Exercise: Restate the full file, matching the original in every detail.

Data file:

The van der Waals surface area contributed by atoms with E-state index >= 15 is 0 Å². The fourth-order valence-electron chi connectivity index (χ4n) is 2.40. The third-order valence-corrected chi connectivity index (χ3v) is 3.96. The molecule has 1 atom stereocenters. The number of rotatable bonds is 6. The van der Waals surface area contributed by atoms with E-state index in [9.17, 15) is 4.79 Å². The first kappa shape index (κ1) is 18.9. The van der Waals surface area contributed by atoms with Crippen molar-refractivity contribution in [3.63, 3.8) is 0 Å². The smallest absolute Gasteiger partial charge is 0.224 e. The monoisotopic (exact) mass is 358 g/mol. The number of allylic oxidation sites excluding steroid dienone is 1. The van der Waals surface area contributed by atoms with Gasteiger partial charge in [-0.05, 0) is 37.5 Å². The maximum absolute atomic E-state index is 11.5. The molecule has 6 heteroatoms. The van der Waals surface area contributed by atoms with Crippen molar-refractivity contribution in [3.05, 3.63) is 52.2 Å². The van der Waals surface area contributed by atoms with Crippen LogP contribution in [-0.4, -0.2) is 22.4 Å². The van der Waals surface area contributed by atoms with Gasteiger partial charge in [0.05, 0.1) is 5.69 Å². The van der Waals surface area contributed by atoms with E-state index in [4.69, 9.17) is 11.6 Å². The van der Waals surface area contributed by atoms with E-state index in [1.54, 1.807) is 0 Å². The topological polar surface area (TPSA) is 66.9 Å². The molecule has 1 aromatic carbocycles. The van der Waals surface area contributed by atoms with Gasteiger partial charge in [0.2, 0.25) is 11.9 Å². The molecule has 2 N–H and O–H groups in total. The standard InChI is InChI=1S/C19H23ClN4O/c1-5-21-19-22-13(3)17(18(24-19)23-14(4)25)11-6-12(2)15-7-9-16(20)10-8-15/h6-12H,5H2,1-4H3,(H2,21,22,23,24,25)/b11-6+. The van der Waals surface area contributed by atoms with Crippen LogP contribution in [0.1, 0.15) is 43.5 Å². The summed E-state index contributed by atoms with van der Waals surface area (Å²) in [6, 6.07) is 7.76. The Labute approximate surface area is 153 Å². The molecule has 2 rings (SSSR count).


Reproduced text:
The van der Waals surface area contributed by atoms with E-state index >= 15 is 0 Å². The fourth-order valence-electron chi connectivity index (χ4n) is 2.40. The third-order valence-corrected chi connectivity index (χ3v) is 3.96. The molecule has 1 atom stereocenters. The number of rotatable bonds is 6. The van der Waals surface area contributed by atoms with E-state index in [9.17, 15) is 4.79 Å². The first kappa shape index (κ1) is 18.9. The van der Waals surface area contributed by atoms with Crippen molar-refractivity contribution in [3.63, 3.8) is 0 Å². The smallest absolute Gasteiger partial charge is 0.224 e. The monoisotopic (exact) mass is 358 g/mol. The number of allylic oxidation sites excluding steroid dienone is 1. The van der Waals surface area contributed by atoms with Gasteiger partial charge in [-0.05, 0) is 37.5 Å². The maximum absolute atomic E-state index is 11.5. The molecule has 6 heteroatoms. The van der Waals surface area contributed by atoms with Crippen molar-refractivity contribution in [3.05, 3.63) is 52.2 Å². The van der Waals surface area contributed by atoms with Crippen LogP contribution in [-0.4, -0.2) is 22.4 Å². The van der Waals surface area contributed by atoms with Gasteiger partial charge in [0.05, 0.1) is 5.69 Å². The van der Waals surface area contributed by atoms with E-state index in [4.69, 9.17) is 11.6 Å². The van der Waals surface area contributed by atoms with E-state index in [1.54, 1.807) is 0 Å². The topological polar surface area (TPSA) is 66.9 Å². The molecule has 1 aromatic carbocycles. The van der Waals surface area contributed by atoms with Gasteiger partial charge in [0.2, 0.25) is 11.9 Å². The molecule has 2 N–H and O–H groups in total. The standard InChI is InChI=1S/C19H23ClN4O/c1-5-21-19-22-13(3)17(18(24-19)23-14(4)25)11-6-12(2)15-7-9-16(20)10-8-15/h6-12H,5H2,1-4H3,(H2,21,22,23,24,25)/b11-6+. The van der Waals surface area contributed by atoms with Crippen LogP contribution in [0.1, 0.15) is 43.5 Å². The summed E-state index contributed by atoms with van der Waals surface area (Å²) in [6, 6.07) is 7.76. The Labute approximate surface area is 153 Å². The molecule has 2 rings (SSSR count).